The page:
What I wish I knew before SILTA S22? by Niko Laukkanen

What I wish I knew before SILTA S22? by Niko Laukkanen

As there are only a few days left of the SILTA S22 batch, it is a good time to reflect on the experiences from our time here in the SF Bay Area. The last three months at the SILTA house have been an intense experience consisting of building our program in the vibrant SF Bay Area startup ecosystem with a driven group of our S22 founders. The time here has contained both extreme highs and lows and is something that I wouldn't trade for any other experience in the world. Being able to grow personally as well as to gain perspective on different aspects of life and entrepreneurship, being a part of the S22 program has been one of the, if not the most, impactful experiences that I have yet had the chance to experience.

‍During the program, we have had the chance to make numerous learnings about entrepreneurship as well as the differences and similarities between Helsinki and San Francisco. As for my reflection, I was focused on the aspects I wish I would have known before the S22 batch started. I was lucky enough to learn a ton, and I summarized some of it into the following four key insights I wish I knew before taking off From the Helsinki-Vantaa Airport.

‍Own your narrative

People in the SF Bay Area are keen to get to know about the vision for the world, the story, and the direction you're headed to. Therefore, having your narrative figured out preferably as 10, 30, and 60-second version pitches is vital to get your message through effectively. The attention span of an average SF-based entrepreneur is approximately a few seconds (not even joking), and this leaves little room for hesitations and blunders (chess pun intended) when introducing yourself. Therefore, in hindsight, I wish I would have practiced a more structured, appealing introduction already before the program. As an additional pro tip for introducing yourself in SF: if the other person does not ask follow-up questions about you or what you do during or after your introduction, they are most probably not interested in what you do and thus, are probably not worth your while.

A bird in the hand is worth two in the bush

Focus only on doing the things that create value. This is essential to remember while at the SF Bay Area as you have so many opportunities to take on. You might have two to three relevant events taking place each day as well as the possibility to meet brilliant people in different networking settings. Therefore, it is vital to be able to firstly 1) categorize which occasions and activities would be worth a visit and which of them are just noise and 2) make the call whether you should go or stay home to work or recover. Realizing how essential it is to have such strong prioritization, I pivoted my approach into a more value-driven one during the program - going only to the relevant events and activities instead of going everywhere and trying to do everything at once.

Being from Finland is an asset

Maybe the most surprising observation we made during the program. Most people in SF do come from quite similar backgrounds - having been raised in the SF Bay Area, gone to the top tier schools, worked in big tech, and the list goes on. Therefore, coming from Europe not to speak of Finland is an asset in terms of your memorability as a founder - being the only person from Finland in an event does definitely make a difference. As the number of people coming from Nordics and Scandinavia is generally quite small in San Francisco, having a background in the Nordics gives you the advantage of being a more recognizable, memorable, and interesting person among the SF founder community.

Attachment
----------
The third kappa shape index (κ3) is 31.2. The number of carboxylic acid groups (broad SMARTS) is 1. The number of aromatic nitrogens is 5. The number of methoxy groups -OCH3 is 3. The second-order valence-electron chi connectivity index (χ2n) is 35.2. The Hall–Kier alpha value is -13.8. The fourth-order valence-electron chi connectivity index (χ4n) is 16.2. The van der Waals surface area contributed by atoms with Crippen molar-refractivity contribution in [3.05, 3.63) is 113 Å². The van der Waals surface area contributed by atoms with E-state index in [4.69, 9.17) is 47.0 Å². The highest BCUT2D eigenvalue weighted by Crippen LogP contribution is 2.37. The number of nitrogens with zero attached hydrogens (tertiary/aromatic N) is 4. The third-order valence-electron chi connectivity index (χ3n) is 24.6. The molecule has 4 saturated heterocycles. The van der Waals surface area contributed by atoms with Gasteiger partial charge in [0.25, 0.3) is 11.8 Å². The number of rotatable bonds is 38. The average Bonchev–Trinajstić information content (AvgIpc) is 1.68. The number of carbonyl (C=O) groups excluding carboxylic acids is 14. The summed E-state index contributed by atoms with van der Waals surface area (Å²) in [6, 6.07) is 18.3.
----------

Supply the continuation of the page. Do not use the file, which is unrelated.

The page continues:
Be open-minded and humble; you never know who you're going to meet

The level of serendipity in the SF Bay Area is significantly higher when compared with most of the startup ecosystems worldwide. Consequently, it is an exciting location to build your company and get acquainted with new people as you never know who you are going to meet. We had our fair share of surprising encounters (one of our founders met a Google co-founder at some intimate, house party and I met the co-founder of OpenAI at this random event at the Moomin House in SF). In Finland, as the circles and the number of events are smaller, the value of attending an event can is usually considered a bit ambiguous. However, as SF attracts talent on a global scale and has a larger turnover of people, each event is full of potential for creating a significant amount of value as meeting an interesting person who might be of value to you and to whom you might be able to create value in return is quite high. Usually, the more intimate the setting is the better.

At first, I did have the Finnish, a bit skeptical take on these opportunities to meet new people as I did not recognize the direct value that they could create. Hence, while they are a part of the essence of the San Francisco magic, I wish I would have been more open-minded toward any new opportunities, activities, and events all the way from the start of the program.

These were some of the learnings I wish I knew before coming to San Francisco. In case you have questions or would want to discuss the blog post further, feel free to reach out to me at my email (niko@siltahouse.com).

Other than that, I wish you all a great, serendipitous summertime! :)